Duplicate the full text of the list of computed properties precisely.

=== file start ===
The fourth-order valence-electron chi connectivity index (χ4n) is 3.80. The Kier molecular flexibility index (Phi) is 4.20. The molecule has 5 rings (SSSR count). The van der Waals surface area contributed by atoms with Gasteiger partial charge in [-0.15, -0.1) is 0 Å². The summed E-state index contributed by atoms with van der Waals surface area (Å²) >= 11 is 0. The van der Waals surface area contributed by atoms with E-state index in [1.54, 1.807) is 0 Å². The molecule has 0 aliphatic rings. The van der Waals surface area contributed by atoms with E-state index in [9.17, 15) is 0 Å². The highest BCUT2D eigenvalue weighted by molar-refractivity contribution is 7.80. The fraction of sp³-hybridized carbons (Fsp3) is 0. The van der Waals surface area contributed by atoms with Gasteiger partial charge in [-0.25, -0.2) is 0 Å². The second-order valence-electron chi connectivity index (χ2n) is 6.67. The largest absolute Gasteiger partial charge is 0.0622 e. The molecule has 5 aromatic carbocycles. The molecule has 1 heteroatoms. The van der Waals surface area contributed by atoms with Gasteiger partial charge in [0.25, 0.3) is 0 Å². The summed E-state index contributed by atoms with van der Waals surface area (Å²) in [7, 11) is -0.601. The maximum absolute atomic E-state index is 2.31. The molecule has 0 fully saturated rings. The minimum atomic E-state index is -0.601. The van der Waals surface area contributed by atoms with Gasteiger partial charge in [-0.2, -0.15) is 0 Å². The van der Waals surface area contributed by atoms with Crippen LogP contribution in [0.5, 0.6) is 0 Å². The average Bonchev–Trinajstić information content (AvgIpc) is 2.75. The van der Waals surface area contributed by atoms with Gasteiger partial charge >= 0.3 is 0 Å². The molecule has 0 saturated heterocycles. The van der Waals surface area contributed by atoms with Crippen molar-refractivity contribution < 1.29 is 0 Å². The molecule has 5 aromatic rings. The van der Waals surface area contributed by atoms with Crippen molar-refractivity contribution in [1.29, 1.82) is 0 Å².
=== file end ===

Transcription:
The fourth-order valence-electron chi connectivity index (χ4n) is 3.80. The Kier molecular flexibility index (Phi) is 4.20. The molecule has 5 rings (SSSR count). The van der Waals surface area contributed by atoms with Gasteiger partial charge in [-0.15, -0.1) is 0 Å². The summed E-state index contributed by atoms with van der Waals surface area (Å²) >= 11 is 0. The van der Waals surface area contributed by atoms with E-state index in [1.54, 1.807) is 0 Å². The molecule has 0 aliphatic rings. The van der Waals surface area contributed by atoms with E-state index in [9.17, 15) is 0 Å². The highest BCUT2D eigenvalue weighted by molar-refractivity contribution is 7.80. The fraction of sp³-hybridized carbons (Fsp3) is 0. The van der Waals surface area contributed by atoms with Gasteiger partial charge in [-0.25, -0.2) is 0 Å². The second-order valence-electron chi connectivity index (χ2n) is 6.67. The largest absolute Gasteiger partial charge is 0.0622 e. The molecule has 5 aromatic carbocycles. The molecule has 1 heteroatoms. The van der Waals surface area contributed by atoms with Gasteiger partial charge in [0.25, 0.3) is 0 Å². The summed E-state index contributed by atoms with van der Waals surface area (Å²) in [7, 11) is -0.601. The maximum absolute atomic E-state index is 2.31. The molecule has 0 fully saturated rings. The minimum atomic E-state index is -0.601. The van der Waals surface area contributed by atoms with Gasteiger partial charge in [-0.2, -0.15) is 0 Å². The van der Waals surface area contributed by atoms with Crippen LogP contribution in [0.5, 0.6) is 0 Å². The average Bonchev–Trinajstić information content (AvgIpc) is 2.75. The van der Waals surface area contributed by atoms with Gasteiger partial charge >= 0.3 is 0 Å². The molecule has 0 saturated heterocycles. The van der Waals surface area contributed by atoms with Crippen molar-refractivity contribution < 1.29 is 0 Å². The molecule has 5 aromatic rings. The van der Waals surface area contributed by atoms with Crippen molar-refractivity contribution in [1.29, 1.82) is 0 Å².